Price on application
This object is eligible for a Certificate of BADA Provenance
About the dealer
About the object
Cornelius van der Velde c.1675 – 1729
A ship of the line of the Red Squadron firing a salute among various yachts.
Oil painting on canvas 40 x 50 inches in a fine carved giltwood frame
Cornelius van der Velde was born in London, the son of the incomparable marine painter Willem van der Velde the Younger (1633-1707) who for 35 years was the leading painter of the sea and ships in England. Most of his early career was spent in the studio of his father (and grandfather Willem the elder) where he worked as an assistant, along with other painters of Dutch nationality such as Jan van der Hagen and (probably) Adriaen van Diest and Jacob Knyff. This immensely successful and productive studio hald a virtual monopoly over marine painting for several decades at the end of the 17th and the start of the 18th century.
Cornelius married the daughter of Jan van der Hagen in the Knighsbridge chapel in 1699, and remained working in the Greenwich studio until his father's death in 1707. Thereafter he worked independently as a marine artist, enjoying a contemporary reputation as 'the best of all marine painters' whch J.C.Wyerman could name.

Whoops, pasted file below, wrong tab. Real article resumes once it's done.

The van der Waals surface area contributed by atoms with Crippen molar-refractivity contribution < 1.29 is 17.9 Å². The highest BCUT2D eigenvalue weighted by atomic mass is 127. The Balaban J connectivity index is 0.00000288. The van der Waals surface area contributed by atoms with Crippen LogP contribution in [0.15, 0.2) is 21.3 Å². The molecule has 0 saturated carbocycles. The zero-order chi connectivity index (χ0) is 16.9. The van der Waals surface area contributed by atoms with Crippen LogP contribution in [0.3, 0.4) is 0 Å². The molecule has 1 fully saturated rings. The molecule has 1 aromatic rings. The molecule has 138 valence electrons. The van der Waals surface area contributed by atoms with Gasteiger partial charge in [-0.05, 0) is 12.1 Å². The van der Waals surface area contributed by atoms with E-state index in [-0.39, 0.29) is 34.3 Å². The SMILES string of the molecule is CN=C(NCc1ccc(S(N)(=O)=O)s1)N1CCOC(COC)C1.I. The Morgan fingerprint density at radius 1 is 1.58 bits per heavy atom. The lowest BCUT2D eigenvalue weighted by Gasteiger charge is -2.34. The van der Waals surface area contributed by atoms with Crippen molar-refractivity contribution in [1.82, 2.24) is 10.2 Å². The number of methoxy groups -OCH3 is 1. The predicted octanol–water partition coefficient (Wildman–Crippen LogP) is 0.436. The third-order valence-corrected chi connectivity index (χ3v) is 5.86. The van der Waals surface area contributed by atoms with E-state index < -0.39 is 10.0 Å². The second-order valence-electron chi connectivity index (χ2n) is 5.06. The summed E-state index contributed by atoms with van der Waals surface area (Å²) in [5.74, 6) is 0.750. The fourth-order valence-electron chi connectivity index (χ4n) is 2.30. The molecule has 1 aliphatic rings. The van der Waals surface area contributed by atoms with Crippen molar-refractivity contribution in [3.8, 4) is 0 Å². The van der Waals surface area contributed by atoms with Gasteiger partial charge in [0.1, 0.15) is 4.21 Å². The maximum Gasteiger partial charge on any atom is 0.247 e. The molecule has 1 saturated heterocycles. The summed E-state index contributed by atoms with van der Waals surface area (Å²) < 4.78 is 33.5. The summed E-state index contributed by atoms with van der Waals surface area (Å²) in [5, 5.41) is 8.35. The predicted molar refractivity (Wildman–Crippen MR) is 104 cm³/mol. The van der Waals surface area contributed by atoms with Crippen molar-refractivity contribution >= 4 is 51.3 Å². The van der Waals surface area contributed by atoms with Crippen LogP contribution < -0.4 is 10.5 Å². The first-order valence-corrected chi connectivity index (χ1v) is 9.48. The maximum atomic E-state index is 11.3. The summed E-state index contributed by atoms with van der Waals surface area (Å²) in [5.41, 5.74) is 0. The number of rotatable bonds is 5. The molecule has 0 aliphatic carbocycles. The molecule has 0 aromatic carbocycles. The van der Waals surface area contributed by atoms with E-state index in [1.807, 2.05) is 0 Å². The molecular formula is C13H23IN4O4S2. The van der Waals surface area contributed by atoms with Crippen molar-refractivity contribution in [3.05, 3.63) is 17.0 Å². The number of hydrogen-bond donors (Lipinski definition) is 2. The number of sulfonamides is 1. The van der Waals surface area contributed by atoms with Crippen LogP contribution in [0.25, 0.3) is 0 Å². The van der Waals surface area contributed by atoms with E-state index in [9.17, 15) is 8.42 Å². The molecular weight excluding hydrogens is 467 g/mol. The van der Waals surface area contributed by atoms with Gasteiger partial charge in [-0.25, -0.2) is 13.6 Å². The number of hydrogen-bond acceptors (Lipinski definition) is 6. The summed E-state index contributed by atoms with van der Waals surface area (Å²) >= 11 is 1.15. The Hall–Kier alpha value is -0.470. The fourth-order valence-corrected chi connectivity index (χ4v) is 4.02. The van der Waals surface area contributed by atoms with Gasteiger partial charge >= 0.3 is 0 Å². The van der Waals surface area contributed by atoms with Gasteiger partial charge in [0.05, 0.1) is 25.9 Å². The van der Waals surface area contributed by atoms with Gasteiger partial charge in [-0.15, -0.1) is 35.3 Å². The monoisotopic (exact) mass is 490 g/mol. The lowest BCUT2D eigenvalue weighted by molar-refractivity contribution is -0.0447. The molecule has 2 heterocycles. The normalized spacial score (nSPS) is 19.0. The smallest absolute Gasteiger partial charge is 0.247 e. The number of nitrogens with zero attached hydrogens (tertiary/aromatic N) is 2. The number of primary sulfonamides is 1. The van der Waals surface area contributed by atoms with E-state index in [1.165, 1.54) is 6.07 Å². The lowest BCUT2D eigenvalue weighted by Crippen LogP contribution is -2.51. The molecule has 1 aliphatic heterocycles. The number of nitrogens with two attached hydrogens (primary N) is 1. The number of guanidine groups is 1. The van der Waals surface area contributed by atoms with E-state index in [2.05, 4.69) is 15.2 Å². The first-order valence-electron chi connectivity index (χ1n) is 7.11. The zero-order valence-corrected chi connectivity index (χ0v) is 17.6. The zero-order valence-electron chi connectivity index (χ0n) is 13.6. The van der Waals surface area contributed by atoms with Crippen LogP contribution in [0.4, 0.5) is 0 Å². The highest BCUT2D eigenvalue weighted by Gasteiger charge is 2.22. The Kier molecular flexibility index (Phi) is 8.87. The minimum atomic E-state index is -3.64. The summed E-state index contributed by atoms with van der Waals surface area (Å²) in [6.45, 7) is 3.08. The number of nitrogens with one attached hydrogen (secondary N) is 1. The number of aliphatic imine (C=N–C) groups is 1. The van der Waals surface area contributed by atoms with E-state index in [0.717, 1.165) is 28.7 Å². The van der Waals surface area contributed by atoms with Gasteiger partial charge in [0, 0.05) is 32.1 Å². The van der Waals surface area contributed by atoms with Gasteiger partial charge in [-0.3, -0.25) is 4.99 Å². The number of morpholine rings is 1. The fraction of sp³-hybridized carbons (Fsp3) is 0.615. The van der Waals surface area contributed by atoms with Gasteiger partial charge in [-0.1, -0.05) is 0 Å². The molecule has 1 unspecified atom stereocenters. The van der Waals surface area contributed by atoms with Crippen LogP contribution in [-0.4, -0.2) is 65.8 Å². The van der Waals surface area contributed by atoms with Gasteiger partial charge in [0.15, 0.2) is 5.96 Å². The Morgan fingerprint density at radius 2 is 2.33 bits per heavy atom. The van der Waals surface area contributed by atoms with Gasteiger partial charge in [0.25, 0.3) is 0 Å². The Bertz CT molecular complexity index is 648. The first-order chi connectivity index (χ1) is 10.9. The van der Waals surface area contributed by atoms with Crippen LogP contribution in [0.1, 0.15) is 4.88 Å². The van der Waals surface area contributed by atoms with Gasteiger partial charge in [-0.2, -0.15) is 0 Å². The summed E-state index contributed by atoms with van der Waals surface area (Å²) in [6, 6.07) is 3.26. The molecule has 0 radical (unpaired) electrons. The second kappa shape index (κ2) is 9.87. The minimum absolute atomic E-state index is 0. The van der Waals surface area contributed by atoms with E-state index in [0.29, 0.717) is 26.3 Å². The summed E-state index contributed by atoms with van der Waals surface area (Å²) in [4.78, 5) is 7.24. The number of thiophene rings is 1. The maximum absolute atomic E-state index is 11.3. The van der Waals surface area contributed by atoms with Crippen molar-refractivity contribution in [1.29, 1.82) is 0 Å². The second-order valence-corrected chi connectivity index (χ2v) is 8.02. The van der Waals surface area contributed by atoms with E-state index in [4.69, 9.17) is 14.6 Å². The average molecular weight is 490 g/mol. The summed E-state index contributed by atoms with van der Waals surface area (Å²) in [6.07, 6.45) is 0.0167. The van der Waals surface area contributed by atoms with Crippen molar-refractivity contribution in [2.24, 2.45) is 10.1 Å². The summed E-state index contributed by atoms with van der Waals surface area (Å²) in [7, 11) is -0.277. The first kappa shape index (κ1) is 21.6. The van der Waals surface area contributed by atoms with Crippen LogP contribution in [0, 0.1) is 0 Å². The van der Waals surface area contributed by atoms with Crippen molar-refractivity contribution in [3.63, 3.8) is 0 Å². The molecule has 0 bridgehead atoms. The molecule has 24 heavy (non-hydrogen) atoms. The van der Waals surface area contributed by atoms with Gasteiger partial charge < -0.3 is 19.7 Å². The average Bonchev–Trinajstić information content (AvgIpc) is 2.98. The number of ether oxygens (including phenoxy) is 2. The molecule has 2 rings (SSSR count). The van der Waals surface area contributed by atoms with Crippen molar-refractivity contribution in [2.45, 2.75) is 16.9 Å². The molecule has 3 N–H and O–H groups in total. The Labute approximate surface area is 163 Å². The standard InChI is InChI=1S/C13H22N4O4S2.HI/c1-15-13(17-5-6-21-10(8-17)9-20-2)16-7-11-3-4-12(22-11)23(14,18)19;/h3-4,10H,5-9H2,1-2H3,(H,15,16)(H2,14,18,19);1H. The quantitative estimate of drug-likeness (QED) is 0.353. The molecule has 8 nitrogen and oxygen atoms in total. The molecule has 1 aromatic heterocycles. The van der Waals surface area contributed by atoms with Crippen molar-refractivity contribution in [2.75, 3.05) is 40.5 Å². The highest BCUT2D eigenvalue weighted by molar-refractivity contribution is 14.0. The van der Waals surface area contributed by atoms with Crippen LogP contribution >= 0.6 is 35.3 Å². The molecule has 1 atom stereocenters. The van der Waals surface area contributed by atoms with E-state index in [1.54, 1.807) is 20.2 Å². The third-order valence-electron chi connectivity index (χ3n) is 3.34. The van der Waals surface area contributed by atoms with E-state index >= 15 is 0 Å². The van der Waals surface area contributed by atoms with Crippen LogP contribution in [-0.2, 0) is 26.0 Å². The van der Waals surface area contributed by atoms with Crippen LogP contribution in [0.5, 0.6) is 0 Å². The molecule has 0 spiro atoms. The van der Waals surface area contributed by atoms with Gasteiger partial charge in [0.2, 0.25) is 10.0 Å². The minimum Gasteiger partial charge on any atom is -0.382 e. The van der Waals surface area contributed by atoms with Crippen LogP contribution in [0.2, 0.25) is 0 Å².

Despite this reputation and his long training under the best master, Cornelius van der Velde had become virtually unknown by the late 20th century. His reputation was recovered by the acquisition in 1965 by the National Maritime Museum of a signed storm piece, since when a small group of signed paintings have come to light. The present painting is a new addition to his signed oeuvre, which still amounts to no more than ten signed pictures, though a number of other are sfely attributable to him. He was developing his own distinctive style and compositions by at least 1703, when he signed and dated An Admiralty yacht approaching an English Squadron of the Red which was with Lane Fine Art in 1997.
He was certianly held in considerable regard by his contemporaries, who appointed him in 1717 to report on the progress of Sir James Thornhill's work the painted hall at Greenwich